And fold . . .

When it is one mass, then divide it into fourths.

See all the lovely layers created by folding it over on itself? They will help the cookie bake up light a flaky.

Take each section of the dough and form it into a rectangular (ish) shape. 

Then wrap it up in plastic wrap (I like Press n Seal), nice and tight.

Place your little bundles in the fridge until you're read for them. (Like I said before, you can do this one day ahead or two like I did.)

On the day you want to bake them, take one bundle out at a time. Have a bowl ready with 2/3 cup sugar. Place a large piece of parchment paper down on a flat work surface and sprinkle the paper with 2 Tbsp of the sugar. This is what you are rolling the dough out on (instead of flour) to prevent sticking. The rolling sugar is also the only time that the dough is sweetened, so don't skimp!

Next, unwrap one bundle and roll the dough into the remaining sugar, covering all sides.

Gently roll out the dough, working from the middle out, adding more sugar as the dough gets sticky.

You want to roll it out into a 12x5 rectangle. My first one ended up being more of an oval than a rectangle,

so I just folded in the edges,

and rolled them flat. My rolling pin is about 12 inches long, so I use that as my guide. This is close enough.

Next, lightly score the dough in half (I used the measuring spoon). You just want to get an idea of where the middle is.

Sprinkle 3/4 tsp of ground cinnamon onto the dough. I usually do 1/4 tsp for each side and then do the last 1/4 tsp over both sides. 

Roll each end up (like rolling cinnamon rolls) towards the center. Stop at the middle line.

When both ends are rolled in you have a scroll shape. These are going to be your Angel Wings.

Wrap the whole thing up in plastic wrap (I just use the same piece the dough was wrapped in before), and place it in the freezer. (The recipe said 30 minutes, but I left mine for 1 hour and it was o.k.) If you are looking to freeze this dough in advance for later baking, this would be the step that you stop at. Make sure it is wrapped tightly, and place in a labeled zip-top freezer bag with all the air removed. Then, when you want to bake it, let it sit on the counter for 30 minutes - just until it is able to be cut. And you can bake immediately. :) I love time savers and planning ahead.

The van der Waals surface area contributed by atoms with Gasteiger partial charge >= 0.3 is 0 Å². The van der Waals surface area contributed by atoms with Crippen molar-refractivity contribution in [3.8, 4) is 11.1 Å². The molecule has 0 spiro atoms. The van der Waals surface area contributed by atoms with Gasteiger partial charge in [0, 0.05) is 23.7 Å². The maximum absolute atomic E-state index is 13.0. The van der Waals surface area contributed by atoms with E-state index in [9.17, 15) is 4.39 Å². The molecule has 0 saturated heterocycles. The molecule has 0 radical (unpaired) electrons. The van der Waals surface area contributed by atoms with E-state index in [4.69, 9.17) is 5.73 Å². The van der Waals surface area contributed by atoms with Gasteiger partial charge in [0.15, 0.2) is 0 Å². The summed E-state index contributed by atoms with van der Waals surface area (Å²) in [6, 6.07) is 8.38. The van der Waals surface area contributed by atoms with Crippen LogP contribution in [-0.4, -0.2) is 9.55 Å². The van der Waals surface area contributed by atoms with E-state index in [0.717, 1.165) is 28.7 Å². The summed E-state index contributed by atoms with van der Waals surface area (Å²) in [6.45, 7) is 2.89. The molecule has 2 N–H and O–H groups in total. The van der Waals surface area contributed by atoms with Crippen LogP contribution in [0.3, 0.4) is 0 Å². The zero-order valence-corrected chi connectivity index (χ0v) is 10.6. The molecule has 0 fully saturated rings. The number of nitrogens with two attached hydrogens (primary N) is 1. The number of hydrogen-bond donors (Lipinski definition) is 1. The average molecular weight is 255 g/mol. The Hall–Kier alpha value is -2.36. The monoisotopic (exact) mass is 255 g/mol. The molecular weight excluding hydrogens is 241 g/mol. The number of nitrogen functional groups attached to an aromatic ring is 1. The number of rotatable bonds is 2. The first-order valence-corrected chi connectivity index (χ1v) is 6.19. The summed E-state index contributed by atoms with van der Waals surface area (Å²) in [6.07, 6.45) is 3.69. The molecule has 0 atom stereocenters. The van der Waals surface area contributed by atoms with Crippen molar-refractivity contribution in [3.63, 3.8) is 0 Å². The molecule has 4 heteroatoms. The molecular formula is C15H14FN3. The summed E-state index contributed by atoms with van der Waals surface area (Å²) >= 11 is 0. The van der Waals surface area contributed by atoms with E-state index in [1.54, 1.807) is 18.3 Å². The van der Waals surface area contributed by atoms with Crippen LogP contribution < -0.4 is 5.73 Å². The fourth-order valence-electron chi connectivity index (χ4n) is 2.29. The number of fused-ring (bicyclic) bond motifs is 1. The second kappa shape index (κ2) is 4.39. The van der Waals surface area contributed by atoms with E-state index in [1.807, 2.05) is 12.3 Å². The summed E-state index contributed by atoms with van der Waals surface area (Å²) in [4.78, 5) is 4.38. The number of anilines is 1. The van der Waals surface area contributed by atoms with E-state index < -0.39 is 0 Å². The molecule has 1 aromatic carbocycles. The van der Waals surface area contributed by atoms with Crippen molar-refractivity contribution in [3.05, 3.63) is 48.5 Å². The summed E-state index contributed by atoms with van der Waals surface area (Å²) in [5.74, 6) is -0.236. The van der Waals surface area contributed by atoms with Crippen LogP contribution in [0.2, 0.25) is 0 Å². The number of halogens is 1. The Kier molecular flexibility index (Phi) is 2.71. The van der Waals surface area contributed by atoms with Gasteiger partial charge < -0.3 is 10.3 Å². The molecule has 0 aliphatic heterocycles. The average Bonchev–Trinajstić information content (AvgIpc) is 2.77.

When all the dough sections have been turned into angel wings scrolls (above), and they have been freezing for 30 minutes, you can get the sugar ready.
   To the remaining sugar in the bowl, add 1 Tbsp of large sugar crystals. The original recipe calls for Turbanado sugar, but I don't keep that on hand. I do, however, have this white sparkling sugar for making my girls birthday cakes "sparkle." It works beautifully.

One Tbsp is all you need. See the lovely large crystals?

Mix it in with the regular granulated sugar, so that it's evenly distributed.

Preheat the oven to 375F. Remove the dough from the freezer (again one at a time, so they stay as cold as possible). And cut each scroll into 1/2 inch pieces.

Roll each piece into the sugar you just prepared, covering both sides.

Place the cookies 2 inches apart on a parchment line baking sheet.

Bake for 17 minutes, and this is how they come out. Beautiful.

 Now, just add it to your cookie tray, or enjoy them with a hot beverage. They really are something special.
Here's the recipe:
from Sugar and Spice

Angel Wings

1 cup cold butter, cubed
1 1/2 cups flour
1/2 cup sour cream
1 Tbsp ground cinnamon, divided
2/3 cup sugar
1 Tbs Turnbinado sugar or Sparkling Sugar

Cut the butter into the flour using a pastry cutter, until the butter is mostly in pea-sized pieces. Stir in the sour cream until just combined. Press down the dough and fold over onto itself, repeating until the dough comes together into a solid mass. Divide the dough into four equal parts. Shape each fourth into a rectangular shape and wrap tightly in plastic wrap. Refrigerate for several hours or up to 2 days.